St. Petersburg College to screen “A Plastic Ocean” documentary
The grave threat posed by plastic waste to the world’s oceans – and the marine life within them – is the focus of a documentary film that will be screened by St. Petersburg College’s Institute for Strategic Policy Solutions. The film, “A Plastic Ocean,” and a follow-up discussion of the implications of toxic seas will be presented from 6:30 to 8:30 p.m. April 26 at the SPC Seminole Campus, 9200 113th Street N.
The event is co-sponsored by the University of Florida IFAS Extension Service. Admission is free, but advance registration is requested at http://solutions.spcollege.edu.
Following the screening, there will be a discussion of the plastic waste issue led by Lara Milligan, Natural Resources Special Agent for the Pinellas County Extension Service. The program also will include a display of microplastic waste collected by SPC students in the Natural Science Department at the college’s Bay Pines STEM Center on the shore of “Hurricane Hole” on Boca Ciega Bay.
The documentary is the product of a four-year odyssey to explore the issue of plastics in our oceans and to assess its effects on marine ecosystems and human health. It was created by two respected documentary film-makers, Jo Ruxton as producer and Craig Leeson as director, with the assistance of scientists Dr. Bonnie Monteleone and marine biologist Dr. Lindsay Porter.
The film documents the massive scale of plastic waste in the oceans – and the toll it takes on marine life. Plastic waste fields pollute all five of the world’s primary ocean systems, but the biggest is what is commonly known as the Great Pacific Garbage Patch, located roughly 1,500 miles west of San Francisco. A study published March 22 by the journal Scientific Reports found the scale of that garbage patch to be four to 16 times larger than previously thought, an area roughly four times the size of California.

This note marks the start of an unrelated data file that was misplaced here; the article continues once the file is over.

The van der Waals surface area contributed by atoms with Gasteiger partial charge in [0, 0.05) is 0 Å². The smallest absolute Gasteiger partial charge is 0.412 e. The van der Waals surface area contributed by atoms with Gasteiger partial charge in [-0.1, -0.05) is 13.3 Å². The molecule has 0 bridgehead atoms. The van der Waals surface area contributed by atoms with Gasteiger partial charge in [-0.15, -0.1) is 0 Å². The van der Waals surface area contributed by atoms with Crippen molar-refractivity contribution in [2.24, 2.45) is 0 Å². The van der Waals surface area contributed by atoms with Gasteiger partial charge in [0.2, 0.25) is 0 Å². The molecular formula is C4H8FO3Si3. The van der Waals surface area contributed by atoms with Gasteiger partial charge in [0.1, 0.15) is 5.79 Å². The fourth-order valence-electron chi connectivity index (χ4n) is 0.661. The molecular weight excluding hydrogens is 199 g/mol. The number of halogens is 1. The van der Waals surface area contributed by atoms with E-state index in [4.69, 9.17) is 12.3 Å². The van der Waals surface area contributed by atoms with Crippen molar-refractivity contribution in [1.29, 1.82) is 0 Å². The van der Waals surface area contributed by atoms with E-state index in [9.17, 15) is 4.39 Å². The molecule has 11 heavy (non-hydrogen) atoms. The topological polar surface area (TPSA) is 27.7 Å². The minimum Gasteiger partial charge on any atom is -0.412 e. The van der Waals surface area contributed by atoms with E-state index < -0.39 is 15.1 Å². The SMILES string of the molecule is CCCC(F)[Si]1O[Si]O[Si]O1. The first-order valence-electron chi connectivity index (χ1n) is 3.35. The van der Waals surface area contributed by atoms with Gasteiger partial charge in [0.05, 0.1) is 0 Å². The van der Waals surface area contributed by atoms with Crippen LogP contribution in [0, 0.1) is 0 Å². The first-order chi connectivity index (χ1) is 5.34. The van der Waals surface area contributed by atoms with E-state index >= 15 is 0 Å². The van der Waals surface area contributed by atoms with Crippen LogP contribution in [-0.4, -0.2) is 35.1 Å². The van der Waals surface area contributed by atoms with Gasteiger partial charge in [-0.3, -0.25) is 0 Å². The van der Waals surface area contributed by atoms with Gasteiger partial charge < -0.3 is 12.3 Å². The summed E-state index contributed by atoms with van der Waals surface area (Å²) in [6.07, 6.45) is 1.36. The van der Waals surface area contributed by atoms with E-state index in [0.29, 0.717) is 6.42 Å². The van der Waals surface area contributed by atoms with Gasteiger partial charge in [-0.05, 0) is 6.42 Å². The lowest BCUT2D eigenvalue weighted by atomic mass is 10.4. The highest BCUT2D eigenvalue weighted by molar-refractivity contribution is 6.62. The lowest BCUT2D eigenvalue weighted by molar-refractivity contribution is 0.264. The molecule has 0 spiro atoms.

But contrary to popular belief, this garbage is not piled up to form a floating island of plastic. “A Plastic Ocean” documents the fact that it is breaking down into small particulates that enter the marine food chain, where they attract toxins like a magnet. These toxins, consumed by sea creatures, are stored in their fatty tissues and eventually are taken in by humans who consume the edible seafood.
Because plastic is man-made, it does not disintegrate the way other materials like wood, paper or even metal objects eventually do. This means that every item of plastic that has ever been created is still with us on the planet today, say scientists. As Director Leeson put it in an interview, “…The environment has no way of dealing with it, so it is building up and poisoning our earth like a disease. . .”